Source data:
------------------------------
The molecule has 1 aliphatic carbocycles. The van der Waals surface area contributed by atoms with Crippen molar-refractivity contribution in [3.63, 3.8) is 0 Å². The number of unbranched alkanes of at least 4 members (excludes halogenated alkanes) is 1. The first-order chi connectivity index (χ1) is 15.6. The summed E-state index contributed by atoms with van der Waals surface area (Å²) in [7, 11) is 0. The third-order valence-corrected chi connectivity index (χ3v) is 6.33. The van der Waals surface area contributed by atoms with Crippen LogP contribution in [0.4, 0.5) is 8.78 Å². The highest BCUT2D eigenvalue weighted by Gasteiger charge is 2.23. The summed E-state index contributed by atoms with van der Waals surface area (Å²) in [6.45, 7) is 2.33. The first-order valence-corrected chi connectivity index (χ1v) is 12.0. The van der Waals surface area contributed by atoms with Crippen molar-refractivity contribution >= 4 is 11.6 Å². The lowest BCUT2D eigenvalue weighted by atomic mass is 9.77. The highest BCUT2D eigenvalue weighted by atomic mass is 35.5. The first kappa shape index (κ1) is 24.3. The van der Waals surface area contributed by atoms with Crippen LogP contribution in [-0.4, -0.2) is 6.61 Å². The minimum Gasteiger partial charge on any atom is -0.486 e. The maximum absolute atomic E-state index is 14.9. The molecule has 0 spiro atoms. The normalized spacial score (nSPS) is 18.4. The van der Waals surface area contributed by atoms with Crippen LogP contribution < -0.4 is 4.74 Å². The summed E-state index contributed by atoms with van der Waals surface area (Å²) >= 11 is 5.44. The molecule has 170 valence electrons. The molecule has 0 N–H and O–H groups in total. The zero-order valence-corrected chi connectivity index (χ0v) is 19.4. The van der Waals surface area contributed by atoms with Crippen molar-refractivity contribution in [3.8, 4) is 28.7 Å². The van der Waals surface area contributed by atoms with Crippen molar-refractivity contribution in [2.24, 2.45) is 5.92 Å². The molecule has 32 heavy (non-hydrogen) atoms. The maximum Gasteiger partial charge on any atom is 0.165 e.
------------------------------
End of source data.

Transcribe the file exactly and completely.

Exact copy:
The molecule has 1 aliphatic carbocycles. The van der Waals surface area contributed by atoms with Crippen molar-refractivity contribution in [3.63, 3.8) is 0 Å². The number of unbranched alkanes of at least 4 members (excludes halogenated alkanes) is 1. The first-order chi connectivity index (χ1) is 15.6. The summed E-state index contributed by atoms with van der Waals surface area (Å²) in [7, 11) is 0. The third-order valence-corrected chi connectivity index (χ3v) is 6.33. The van der Waals surface area contributed by atoms with Crippen LogP contribution in [0.4, 0.5) is 8.78 Å². The highest BCUT2D eigenvalue weighted by Gasteiger charge is 2.23. The summed E-state index contributed by atoms with van der Waals surface area (Å²) in [6.45, 7) is 2.33. The first-order valence-corrected chi connectivity index (χ1v) is 12.0. The van der Waals surface area contributed by atoms with Crippen molar-refractivity contribution >= 4 is 11.6 Å². The lowest BCUT2D eigenvalue weighted by atomic mass is 9.77. The highest BCUT2D eigenvalue weighted by atomic mass is 35.5. The first kappa shape index (κ1) is 24.3. The van der Waals surface area contributed by atoms with Crippen LogP contribution in [-0.4, -0.2) is 6.61 Å². The minimum Gasteiger partial charge on any atom is -0.486 e. The maximum absolute atomic E-state index is 14.9. The molecule has 0 spiro atoms. The normalized spacial score (nSPS) is 18.4. The van der Waals surface area contributed by atoms with Crippen LogP contribution < -0.4 is 4.74 Å². The summed E-state index contributed by atoms with van der Waals surface area (Å²) >= 11 is 5.44. The molecule has 170 valence electrons. The molecule has 0 N–H and O–H groups in total. The zero-order valence-corrected chi connectivity index (χ0v) is 19.4. The van der Waals surface area contributed by atoms with Crippen molar-refractivity contribution in [3.8, 4) is 28.7 Å². The van der Waals surface area contributed by atoms with Crippen molar-refractivity contribution in [2.24, 2.45) is 5.92 Å². The molecule has 32 heavy (non-hydrogen) atoms. The maximum Gasteiger partial charge on any atom is 0.165 e.